Emotional intelligence (EI) is the ability to monitor your own and others’ emotions, to discriminate among them, and to use the information to guide your thinking and actions. EI has its roots in the concept of social intelligence, which was introduced over 75 years ago, but scholars spent most of this time focused on cognitive intelligence. Now, many are realizing that emotional intelligence is just as important for an individual’s success at work and in other social environments. Emotional intelligence includes the five dimensions illustrated in Exhibit 7.5 and described below.
• Self-awareness – People with high self-awareness recognize and understand their moods, emotions, and needs. They perceive and anticipate how their actions affect others. Self-aware people are also comfortable talking about and admitting their limitations, so they know when to ask for help. Notice that this (as well as some other EI dimensions described here) is similar to the self-monitoring personality concept .
• Self-regulation-This is the ability to control or redirect emotional outbursts and other impulse behaviors. For example, rather than yelling at a client, you manage to remain calm and later “talk out” the emotion to a coworker, self-regulation includes the ability to suspend judgment-to think through the consequences of their behavior rather than acting on impulse.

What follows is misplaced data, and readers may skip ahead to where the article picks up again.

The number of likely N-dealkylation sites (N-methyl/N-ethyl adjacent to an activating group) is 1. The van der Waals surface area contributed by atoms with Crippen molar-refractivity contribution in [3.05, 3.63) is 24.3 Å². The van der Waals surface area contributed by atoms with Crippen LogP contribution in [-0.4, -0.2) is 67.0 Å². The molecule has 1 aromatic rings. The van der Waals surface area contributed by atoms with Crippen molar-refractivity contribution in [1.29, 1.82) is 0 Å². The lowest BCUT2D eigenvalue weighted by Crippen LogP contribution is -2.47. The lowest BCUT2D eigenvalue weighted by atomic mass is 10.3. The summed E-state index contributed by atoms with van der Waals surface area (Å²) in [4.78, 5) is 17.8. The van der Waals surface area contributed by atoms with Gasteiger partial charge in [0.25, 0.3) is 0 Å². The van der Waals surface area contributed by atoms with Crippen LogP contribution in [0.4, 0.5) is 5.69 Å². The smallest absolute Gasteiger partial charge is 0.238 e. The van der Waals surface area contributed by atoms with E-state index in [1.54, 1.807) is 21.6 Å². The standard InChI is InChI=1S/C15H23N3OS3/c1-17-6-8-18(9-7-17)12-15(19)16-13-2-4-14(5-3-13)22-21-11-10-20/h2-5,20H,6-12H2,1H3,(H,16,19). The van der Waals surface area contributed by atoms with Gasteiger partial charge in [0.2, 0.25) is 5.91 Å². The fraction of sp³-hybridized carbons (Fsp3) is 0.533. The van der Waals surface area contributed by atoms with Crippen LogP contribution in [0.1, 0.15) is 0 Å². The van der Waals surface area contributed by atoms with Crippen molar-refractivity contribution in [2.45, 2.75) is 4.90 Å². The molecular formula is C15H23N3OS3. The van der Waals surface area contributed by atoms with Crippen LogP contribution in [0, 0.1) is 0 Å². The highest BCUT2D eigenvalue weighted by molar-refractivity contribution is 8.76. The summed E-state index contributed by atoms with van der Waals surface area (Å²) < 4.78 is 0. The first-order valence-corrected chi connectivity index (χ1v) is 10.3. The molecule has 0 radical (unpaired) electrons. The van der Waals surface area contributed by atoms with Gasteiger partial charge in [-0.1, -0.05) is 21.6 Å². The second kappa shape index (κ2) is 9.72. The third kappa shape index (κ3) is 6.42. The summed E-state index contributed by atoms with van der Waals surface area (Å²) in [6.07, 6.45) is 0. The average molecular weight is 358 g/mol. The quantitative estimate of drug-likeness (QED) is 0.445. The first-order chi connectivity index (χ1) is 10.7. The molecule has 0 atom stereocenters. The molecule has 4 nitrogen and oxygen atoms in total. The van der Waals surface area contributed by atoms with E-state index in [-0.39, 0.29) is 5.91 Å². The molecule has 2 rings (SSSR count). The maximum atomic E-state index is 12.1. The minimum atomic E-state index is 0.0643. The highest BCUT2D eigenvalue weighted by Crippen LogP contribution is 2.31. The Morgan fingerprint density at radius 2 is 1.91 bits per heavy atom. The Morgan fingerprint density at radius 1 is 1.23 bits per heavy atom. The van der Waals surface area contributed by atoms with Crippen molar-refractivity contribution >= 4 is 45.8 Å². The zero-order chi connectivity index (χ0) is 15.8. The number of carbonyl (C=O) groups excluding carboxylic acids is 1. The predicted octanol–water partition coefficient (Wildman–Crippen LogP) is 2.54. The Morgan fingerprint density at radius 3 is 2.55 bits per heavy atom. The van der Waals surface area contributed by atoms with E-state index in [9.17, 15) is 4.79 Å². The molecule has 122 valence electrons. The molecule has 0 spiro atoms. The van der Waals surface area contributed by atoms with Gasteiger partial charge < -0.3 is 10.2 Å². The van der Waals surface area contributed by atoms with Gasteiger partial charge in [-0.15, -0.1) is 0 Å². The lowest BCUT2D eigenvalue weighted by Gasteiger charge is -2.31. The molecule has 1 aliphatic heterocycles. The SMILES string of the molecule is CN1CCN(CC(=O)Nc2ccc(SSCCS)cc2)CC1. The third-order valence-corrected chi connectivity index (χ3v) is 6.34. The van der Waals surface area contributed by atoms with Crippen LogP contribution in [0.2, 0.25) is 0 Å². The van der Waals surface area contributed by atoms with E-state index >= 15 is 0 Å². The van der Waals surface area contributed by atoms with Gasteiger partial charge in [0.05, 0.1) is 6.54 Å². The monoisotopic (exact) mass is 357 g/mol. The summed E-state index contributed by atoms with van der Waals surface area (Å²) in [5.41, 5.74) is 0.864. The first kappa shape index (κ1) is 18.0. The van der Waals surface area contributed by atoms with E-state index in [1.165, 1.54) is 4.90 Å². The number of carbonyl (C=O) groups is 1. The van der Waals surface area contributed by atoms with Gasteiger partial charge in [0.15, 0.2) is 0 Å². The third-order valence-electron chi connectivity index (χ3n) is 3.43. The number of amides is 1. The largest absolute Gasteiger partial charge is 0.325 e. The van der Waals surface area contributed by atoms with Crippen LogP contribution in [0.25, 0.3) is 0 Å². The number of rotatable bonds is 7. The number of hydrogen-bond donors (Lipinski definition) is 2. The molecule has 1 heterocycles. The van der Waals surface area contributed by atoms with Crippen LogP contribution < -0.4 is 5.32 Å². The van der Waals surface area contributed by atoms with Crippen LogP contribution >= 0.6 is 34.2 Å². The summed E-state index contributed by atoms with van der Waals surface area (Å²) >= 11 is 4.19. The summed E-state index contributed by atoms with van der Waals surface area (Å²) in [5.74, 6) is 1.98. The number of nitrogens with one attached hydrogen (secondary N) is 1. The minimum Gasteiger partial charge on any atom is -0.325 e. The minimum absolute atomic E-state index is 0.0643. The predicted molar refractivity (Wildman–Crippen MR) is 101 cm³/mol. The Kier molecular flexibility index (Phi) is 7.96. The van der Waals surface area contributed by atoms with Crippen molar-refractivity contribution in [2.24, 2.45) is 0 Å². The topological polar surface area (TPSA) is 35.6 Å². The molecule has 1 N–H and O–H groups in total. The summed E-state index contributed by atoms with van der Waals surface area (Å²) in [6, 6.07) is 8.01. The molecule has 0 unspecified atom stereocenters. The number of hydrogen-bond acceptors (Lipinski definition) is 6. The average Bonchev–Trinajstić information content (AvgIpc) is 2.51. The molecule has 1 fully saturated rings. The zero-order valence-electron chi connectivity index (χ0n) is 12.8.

• Self –motivation-This includes stifling impulses, directing our emotions toward personal goals, and delaying gratification. Even when people do not achieve their goals, those with high motivation remain optimistic. Motivating yourself overlaps with the self-leadership concepts of self-reinforcement and constructive thought patterns.
• Empathy-In Chapter 6 we defined empathy as the ability to understand and be sensitive tot he feeling, thoughts, and situation of others. This doesn’t mean adopting other people’s emotions, just being sensitized to them.
• Social skill- This is the ability to manage the emotions of other people. It requires social competence and skills to guide the way other people act. Social skill includes the ability to form networks of relationships and to build rapport-finding common interests and understanding with others. Social skill requires other elements of emotional intelligence, particularly empathy and self-regulation.
There is still much to learn about emotional intelligence, such as how robust are these five dimensions and how they relate to self-monitoring personality. At the same time, little is known about how to select or train people for emotional intelligence. The U.S. Air Force and a few other organizations are now using tests that select applicants with high emotional intelligence, although the quality of these tests is still uncertain. Hong Kong Telecom and many other companies offer training in emotional intelligence because it can, to some extent, be learned. However, people don’t develop emotional intelligence simply by learning about its dimensions. It requires personal coaching, plenty of practice, and frequent feedback. Emotional intelligence also increases with age; it is part of the process called maturity. Whether people are hired with high emotional intelligence or they develop it through coaching, we still need to learn whether people with high emotional intelligence are better at coping with the emotional dissonance created by emotional labor requirements.
Ekta 28th November 2005 From India, Ahmadabad